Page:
Juvenille Arthritis

Were you looking for information about Juvenile Rheumatoid Arthritis? Juvenille arthritis is a common misspelling and variation of juvenile rheumatoid arthritis.


Juvenile rheumatoid arthritis affects approximately 30,000 to 60,000 children in the United States. The condition is a type of autoimmune disorder that causes joint inflammation and stiffness for more than six weeks in children 16 years of age or less. This inflammation can cause redness, swelling, and soreness in the joints and can limit mobility in the areas it affects.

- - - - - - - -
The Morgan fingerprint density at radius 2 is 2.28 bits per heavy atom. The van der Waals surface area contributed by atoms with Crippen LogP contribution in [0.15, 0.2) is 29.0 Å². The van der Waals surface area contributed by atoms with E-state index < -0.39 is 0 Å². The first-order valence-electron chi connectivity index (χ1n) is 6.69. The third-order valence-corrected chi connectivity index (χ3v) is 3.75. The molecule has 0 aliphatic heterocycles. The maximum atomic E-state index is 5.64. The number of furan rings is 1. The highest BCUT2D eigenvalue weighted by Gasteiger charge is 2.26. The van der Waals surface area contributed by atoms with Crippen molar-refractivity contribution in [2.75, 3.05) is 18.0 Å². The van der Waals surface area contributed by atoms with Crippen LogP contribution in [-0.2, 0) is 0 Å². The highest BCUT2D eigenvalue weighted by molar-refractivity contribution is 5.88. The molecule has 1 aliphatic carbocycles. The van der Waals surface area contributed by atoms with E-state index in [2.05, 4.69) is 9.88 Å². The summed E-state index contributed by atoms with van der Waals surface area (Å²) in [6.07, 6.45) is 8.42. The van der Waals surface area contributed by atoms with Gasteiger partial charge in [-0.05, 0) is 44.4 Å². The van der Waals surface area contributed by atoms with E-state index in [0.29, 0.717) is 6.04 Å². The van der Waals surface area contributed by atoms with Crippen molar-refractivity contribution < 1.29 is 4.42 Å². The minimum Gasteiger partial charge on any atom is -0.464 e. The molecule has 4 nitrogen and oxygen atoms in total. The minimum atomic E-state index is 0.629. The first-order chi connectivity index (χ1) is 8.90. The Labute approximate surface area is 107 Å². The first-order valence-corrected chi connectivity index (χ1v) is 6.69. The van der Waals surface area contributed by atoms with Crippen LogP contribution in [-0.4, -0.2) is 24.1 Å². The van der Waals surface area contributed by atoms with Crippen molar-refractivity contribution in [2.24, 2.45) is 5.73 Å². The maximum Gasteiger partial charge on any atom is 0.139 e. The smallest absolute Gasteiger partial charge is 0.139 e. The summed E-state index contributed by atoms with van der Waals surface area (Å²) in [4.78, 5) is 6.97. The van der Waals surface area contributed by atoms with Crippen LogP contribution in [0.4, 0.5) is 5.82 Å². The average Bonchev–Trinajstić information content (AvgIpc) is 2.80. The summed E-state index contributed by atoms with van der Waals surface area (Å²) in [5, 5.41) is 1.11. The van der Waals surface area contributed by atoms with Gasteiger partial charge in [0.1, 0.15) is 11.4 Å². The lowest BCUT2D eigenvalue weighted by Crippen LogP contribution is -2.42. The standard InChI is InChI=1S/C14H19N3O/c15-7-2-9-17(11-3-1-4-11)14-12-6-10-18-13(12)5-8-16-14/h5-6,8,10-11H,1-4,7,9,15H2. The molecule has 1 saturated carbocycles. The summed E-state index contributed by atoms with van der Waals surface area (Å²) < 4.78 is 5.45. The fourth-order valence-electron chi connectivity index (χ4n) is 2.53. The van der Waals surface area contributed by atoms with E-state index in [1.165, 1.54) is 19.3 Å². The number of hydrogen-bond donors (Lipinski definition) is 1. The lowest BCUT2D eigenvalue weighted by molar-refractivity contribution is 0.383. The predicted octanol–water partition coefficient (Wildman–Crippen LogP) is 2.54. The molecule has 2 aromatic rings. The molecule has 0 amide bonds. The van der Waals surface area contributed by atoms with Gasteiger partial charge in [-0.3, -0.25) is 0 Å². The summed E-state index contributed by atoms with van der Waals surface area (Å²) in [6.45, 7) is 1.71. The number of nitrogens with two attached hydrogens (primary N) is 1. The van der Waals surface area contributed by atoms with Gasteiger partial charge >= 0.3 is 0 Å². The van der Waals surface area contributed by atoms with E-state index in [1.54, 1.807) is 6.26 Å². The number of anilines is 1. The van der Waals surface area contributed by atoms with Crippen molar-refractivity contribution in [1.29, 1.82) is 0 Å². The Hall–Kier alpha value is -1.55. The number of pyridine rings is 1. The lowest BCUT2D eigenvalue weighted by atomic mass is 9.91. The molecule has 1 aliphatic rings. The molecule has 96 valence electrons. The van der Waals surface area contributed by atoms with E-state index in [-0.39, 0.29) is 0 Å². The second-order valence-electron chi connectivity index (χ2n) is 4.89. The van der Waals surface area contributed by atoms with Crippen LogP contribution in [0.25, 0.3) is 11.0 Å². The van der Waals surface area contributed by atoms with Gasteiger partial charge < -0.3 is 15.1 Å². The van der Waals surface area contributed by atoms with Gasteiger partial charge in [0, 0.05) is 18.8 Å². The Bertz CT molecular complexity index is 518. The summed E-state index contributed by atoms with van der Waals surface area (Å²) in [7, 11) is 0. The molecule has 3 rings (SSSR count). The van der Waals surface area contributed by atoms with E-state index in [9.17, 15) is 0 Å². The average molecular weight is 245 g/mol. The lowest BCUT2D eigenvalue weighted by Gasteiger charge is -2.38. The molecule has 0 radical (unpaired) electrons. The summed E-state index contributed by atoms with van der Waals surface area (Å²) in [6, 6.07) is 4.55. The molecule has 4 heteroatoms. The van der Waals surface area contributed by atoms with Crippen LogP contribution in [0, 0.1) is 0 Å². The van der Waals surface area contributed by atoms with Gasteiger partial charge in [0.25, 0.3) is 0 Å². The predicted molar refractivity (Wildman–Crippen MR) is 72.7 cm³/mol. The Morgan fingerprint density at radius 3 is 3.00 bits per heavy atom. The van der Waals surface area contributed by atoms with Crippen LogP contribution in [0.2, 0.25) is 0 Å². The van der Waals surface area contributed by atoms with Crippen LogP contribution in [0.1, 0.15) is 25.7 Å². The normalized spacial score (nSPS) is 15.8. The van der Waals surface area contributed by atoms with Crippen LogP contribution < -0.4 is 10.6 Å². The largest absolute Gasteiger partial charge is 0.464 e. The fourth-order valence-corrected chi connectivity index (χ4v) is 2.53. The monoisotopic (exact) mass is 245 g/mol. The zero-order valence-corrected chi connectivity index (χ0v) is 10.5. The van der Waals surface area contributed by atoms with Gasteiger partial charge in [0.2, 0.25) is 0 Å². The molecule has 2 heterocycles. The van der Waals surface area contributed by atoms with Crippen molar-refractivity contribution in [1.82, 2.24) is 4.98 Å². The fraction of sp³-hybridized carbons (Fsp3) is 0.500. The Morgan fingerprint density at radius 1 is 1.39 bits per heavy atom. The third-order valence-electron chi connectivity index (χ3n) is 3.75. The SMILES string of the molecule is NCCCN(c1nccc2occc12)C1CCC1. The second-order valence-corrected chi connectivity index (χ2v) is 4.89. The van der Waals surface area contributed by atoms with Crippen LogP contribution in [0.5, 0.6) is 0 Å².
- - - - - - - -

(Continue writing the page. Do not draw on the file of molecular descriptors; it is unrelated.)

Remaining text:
Treatment options include medications, exercise, and physical therapy. The medications used for this condition include nonsteroidal anti-inflammatory drugs and corticosteroids, among others. Several drugs may need to be tried before finding the one that works best.
(To read the full eMedTV article, click Juvenile Rheumatoid Arthritis. Topics discussed in this article include possible causes of this condition, information on who it affects, and conditions that share similar symptoms with juvenile rheumatoid arthritis. You can also click on any of the links in the box to the right for more information.)
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